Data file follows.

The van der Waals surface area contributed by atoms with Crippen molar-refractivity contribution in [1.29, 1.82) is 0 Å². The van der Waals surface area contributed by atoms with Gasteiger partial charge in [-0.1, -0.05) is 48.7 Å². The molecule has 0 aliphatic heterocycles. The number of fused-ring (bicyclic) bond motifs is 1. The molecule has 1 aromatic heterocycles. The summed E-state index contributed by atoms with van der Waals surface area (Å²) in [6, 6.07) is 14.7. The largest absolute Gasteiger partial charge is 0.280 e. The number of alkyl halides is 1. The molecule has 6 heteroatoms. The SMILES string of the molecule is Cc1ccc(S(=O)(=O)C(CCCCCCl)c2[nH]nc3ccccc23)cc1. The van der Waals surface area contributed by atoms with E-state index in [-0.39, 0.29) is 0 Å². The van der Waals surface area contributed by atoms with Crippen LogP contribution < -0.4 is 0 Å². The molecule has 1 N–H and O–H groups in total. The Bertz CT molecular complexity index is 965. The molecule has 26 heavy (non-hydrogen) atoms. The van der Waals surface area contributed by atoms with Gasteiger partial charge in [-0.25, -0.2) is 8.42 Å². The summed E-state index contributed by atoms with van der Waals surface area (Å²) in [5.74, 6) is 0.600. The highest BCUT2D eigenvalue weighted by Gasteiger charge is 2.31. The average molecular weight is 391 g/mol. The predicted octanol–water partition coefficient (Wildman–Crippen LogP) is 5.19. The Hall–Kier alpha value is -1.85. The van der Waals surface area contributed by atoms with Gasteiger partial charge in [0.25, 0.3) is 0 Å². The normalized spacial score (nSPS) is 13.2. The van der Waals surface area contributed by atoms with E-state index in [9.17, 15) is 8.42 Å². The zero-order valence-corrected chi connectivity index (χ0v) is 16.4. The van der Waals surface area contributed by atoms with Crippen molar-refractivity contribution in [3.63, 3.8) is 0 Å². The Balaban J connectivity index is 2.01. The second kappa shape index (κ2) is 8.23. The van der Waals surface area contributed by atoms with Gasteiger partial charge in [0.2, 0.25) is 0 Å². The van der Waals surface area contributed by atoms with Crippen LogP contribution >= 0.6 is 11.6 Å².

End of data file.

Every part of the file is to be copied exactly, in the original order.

The van der Waals surface area contributed by atoms with Crippen molar-refractivity contribution in [1.29, 1.82) is 0 Å². The van der Waals surface area contributed by atoms with Gasteiger partial charge in [-0.1, -0.05) is 48.7 Å². The molecule has 0 aliphatic heterocycles. The number of fused-ring (bicyclic) bond motifs is 1. The molecule has 1 aromatic heterocycles. The summed E-state index contributed by atoms with van der Waals surface area (Å²) in [6, 6.07) is 14.7. The largest absolute Gasteiger partial charge is 0.280 e. The number of alkyl halides is 1. The molecule has 6 heteroatoms. The SMILES string of the molecule is Cc1ccc(S(=O)(=O)C(CCCCCCl)c2[nH]nc3ccccc23)cc1. The van der Waals surface area contributed by atoms with E-state index in [-0.39, 0.29) is 0 Å². The van der Waals surface area contributed by atoms with Crippen LogP contribution < -0.4 is 0 Å². The molecule has 1 N–H and O–H groups in total. The Bertz CT molecular complexity index is 965. The molecule has 26 heavy (non-hydrogen) atoms. The van der Waals surface area contributed by atoms with Gasteiger partial charge in [-0.25, -0.2) is 8.42 Å². The summed E-state index contributed by atoms with van der Waals surface area (Å²) in [5.74, 6) is 0.600. The highest BCUT2D eigenvalue weighted by Gasteiger charge is 2.31. The average molecular weight is 391 g/mol. The predicted octanol–water partition coefficient (Wildman–Crippen LogP) is 5.19. The Hall–Kier alpha value is -1.85. The van der Waals surface area contributed by atoms with Gasteiger partial charge in [0.25, 0.3) is 0 Å². The normalized spacial score (nSPS) is 13.2. The van der Waals surface area contributed by atoms with E-state index in [9.17, 15) is 8.42 Å². The zero-order valence-corrected chi connectivity index (χ0v) is 16.4. The van der Waals surface area contributed by atoms with Crippen molar-refractivity contribution in [3.63, 3.8) is 0 Å². The Balaban J connectivity index is 2.01. The second kappa shape index (κ2) is 8.23. The van der Waals surface area contributed by atoms with Gasteiger partial charge in [0.2, 0.25) is 0 Å². The van der Waals surface area contributed by atoms with Crippen LogP contribution >= 0.6 is 11.6 Å².